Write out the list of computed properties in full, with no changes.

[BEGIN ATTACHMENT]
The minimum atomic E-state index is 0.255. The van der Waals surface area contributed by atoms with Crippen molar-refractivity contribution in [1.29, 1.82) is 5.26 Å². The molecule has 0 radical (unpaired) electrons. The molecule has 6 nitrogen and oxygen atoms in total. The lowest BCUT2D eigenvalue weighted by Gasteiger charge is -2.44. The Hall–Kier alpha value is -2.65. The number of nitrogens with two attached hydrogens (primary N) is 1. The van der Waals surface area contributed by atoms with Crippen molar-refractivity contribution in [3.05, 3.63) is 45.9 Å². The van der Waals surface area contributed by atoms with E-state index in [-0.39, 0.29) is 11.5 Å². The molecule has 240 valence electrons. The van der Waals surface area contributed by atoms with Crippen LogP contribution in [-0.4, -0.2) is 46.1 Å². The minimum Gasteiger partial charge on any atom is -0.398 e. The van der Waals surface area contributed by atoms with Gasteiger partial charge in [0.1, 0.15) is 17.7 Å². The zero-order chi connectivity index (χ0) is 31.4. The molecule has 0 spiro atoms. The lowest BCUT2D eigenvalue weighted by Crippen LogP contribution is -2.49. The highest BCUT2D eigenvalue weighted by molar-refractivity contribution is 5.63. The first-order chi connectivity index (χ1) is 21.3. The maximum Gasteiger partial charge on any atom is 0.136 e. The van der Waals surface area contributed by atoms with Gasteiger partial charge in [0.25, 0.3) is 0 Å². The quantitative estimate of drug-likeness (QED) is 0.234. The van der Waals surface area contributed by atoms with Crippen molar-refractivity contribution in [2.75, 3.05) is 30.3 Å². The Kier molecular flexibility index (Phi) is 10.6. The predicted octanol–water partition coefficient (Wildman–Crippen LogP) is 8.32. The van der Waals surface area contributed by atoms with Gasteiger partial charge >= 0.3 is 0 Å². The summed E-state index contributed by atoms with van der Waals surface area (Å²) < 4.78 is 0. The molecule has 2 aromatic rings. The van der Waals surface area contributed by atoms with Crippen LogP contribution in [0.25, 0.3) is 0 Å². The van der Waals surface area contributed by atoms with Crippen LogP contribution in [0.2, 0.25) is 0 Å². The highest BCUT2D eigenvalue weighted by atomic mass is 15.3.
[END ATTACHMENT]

The minimum atomic E-state index is 0.255. The van der Waals surface area contributed by atoms with Crippen molar-refractivity contribution in [1.29, 1.82) is 5.26 Å². The molecule has 0 radical (unpaired) electrons. The molecule has 6 nitrogen and oxygen atoms in total. The lowest BCUT2D eigenvalue weighted by Gasteiger charge is -2.44. The Hall–Kier alpha value is -2.65. The number of nitrogens with two attached hydrogens (primary N) is 1. The van der Waals surface area contributed by atoms with Crippen molar-refractivity contribution in [3.05, 3.63) is 45.9 Å². The van der Waals surface area contributed by atoms with E-state index in [-0.39, 0.29) is 11.5 Å². The molecule has 240 valence electrons. The van der Waals surface area contributed by atoms with Crippen LogP contribution in [-0.4, -0.2) is 46.1 Å². The minimum Gasteiger partial charge on any atom is -0.398 e. The van der Waals surface area contributed by atoms with Gasteiger partial charge in [0.1, 0.15) is 17.7 Å². The zero-order chi connectivity index (χ0) is 31.4. The molecule has 0 spiro atoms. The lowest BCUT2D eigenvalue weighted by Crippen LogP contribution is -2.49. The highest BCUT2D eigenvalue weighted by molar-refractivity contribution is 5.63. The first-order chi connectivity index (χ1) is 21.3. The maximum Gasteiger partial charge on any atom is 0.136 e. The van der Waals surface area contributed by atoms with Gasteiger partial charge in [0.25, 0.3) is 0 Å². The quantitative estimate of drug-likeness (QED) is 0.234. The van der Waals surface area contributed by atoms with Crippen molar-refractivity contribution in [2.75, 3.05) is 30.3 Å². The Kier molecular flexibility index (Phi) is 10.6. The predicted octanol–water partition coefficient (Wildman–Crippen LogP) is 8.32. The van der Waals surface area contributed by atoms with Gasteiger partial charge >= 0.3 is 0 Å². The summed E-state index contributed by atoms with van der Waals surface area (Å²) < 4.78 is 0. The molecule has 2 aromatic rings. The van der Waals surface area contributed by atoms with Crippen LogP contribution in [0.25, 0.3) is 0 Å². The van der Waals surface area contributed by atoms with Crippen LogP contribution in [0.2, 0.25) is 0 Å². The highest BCUT2D eigenvalue weighted by atomic mass is 15.3.